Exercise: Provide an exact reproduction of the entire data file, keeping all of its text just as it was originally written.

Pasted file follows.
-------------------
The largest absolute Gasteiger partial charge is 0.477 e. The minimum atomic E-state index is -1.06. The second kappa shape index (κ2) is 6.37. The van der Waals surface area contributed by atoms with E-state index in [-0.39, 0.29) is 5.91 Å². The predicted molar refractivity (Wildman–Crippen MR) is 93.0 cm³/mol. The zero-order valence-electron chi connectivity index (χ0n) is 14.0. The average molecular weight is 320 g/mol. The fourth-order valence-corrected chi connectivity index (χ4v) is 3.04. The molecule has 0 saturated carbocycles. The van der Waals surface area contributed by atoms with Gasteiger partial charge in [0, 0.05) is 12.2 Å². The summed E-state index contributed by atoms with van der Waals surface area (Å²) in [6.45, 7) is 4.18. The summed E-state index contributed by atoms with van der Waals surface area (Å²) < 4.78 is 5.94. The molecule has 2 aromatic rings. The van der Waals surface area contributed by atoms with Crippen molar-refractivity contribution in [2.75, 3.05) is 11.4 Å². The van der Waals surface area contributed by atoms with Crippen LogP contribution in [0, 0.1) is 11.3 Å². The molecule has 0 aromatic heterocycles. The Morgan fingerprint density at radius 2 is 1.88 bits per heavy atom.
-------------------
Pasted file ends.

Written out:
The largest absolute Gasteiger partial charge is 0.477 e. The minimum atomic E-state index is -1.06. The second kappa shape index (κ2) is 6.37. The van der Waals surface area contributed by atoms with E-state index in [-0.39, 0.29) is 5.91 Å². The predicted molar refractivity (Wildman–Crippen MR) is 93.0 cm³/mol. The zero-order valence-electron chi connectivity index (χ0n) is 14.0. The average molecular weight is 320 g/mol. The fourth-order valence-corrected chi connectivity index (χ4v) is 3.04. The molecule has 0 saturated carbocycles. The van der Waals surface area contributed by atoms with Gasteiger partial charge in [0, 0.05) is 12.2 Å². The summed E-state index contributed by atoms with van der Waals surface area (Å²) in [6.45, 7) is 4.18. The summed E-state index contributed by atoms with van der Waals surface area (Å²) < 4.78 is 5.94. The molecule has 2 aromatic rings. The van der Waals surface area contributed by atoms with Crippen molar-refractivity contribution in [2.75, 3.05) is 11.4 Å². The van der Waals surface area contributed by atoms with Crippen LogP contribution in [0, 0.1) is 11.3 Å². The molecule has 0 aromatic heterocycles. The Morgan fingerprint density at radius 2 is 1.88 bits per heavy atom.